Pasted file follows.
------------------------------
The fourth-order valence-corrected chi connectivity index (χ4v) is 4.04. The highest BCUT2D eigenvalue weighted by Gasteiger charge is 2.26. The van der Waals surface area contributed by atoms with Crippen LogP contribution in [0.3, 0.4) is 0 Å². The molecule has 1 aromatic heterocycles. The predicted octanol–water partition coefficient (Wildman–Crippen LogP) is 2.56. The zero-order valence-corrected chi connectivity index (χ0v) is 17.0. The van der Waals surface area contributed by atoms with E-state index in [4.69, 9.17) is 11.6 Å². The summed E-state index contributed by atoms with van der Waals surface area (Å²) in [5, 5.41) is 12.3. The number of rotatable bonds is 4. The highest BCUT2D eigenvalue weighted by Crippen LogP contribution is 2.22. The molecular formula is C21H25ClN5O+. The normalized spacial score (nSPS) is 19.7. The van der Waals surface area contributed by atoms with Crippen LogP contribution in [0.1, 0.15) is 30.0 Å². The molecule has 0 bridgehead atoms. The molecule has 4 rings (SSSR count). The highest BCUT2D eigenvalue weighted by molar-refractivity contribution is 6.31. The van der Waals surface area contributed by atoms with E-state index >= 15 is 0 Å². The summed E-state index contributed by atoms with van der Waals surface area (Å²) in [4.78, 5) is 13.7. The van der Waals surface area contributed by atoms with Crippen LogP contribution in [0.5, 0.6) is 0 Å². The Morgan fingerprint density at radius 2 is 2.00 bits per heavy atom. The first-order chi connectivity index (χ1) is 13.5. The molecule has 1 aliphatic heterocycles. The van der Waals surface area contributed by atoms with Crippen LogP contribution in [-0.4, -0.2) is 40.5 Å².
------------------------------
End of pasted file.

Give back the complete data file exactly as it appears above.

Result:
The fourth-order valence-corrected chi connectivity index (χ4v) is 4.04. The highest BCUT2D eigenvalue weighted by Gasteiger charge is 2.26. The van der Waals surface area contributed by atoms with Crippen LogP contribution in [0.3, 0.4) is 0 Å². The molecule has 1 aromatic heterocycles. The predicted octanol–water partition coefficient (Wildman–Crippen LogP) is 2.56. The zero-order valence-corrected chi connectivity index (χ0v) is 17.0. The van der Waals surface area contributed by atoms with E-state index in [4.69, 9.17) is 11.6 Å². The summed E-state index contributed by atoms with van der Waals surface area (Å²) in [5, 5.41) is 12.3. The number of rotatable bonds is 4. The highest BCUT2D eigenvalue weighted by Crippen LogP contribution is 2.22. The molecular formula is C21H25ClN5O+. The normalized spacial score (nSPS) is 19.7. The van der Waals surface area contributed by atoms with Crippen LogP contribution in [0.1, 0.15) is 30.0 Å². The molecule has 0 bridgehead atoms. The molecule has 4 rings (SSSR count). The highest BCUT2D eigenvalue weighted by molar-refractivity contribution is 6.31. The van der Waals surface area contributed by atoms with E-state index >= 15 is 0 Å². The summed E-state index contributed by atoms with van der Waals surface area (Å²) in [4.78, 5) is 13.7. The van der Waals surface area contributed by atoms with Crippen LogP contribution in [0.5, 0.6) is 0 Å². The Morgan fingerprint density at radius 2 is 2.00 bits per heavy atom. The first-order chi connectivity index (χ1) is 13.5. The molecule has 1 aliphatic heterocycles. The van der Waals surface area contributed by atoms with Crippen LogP contribution in [-0.4, -0.2) is 40.5 Å².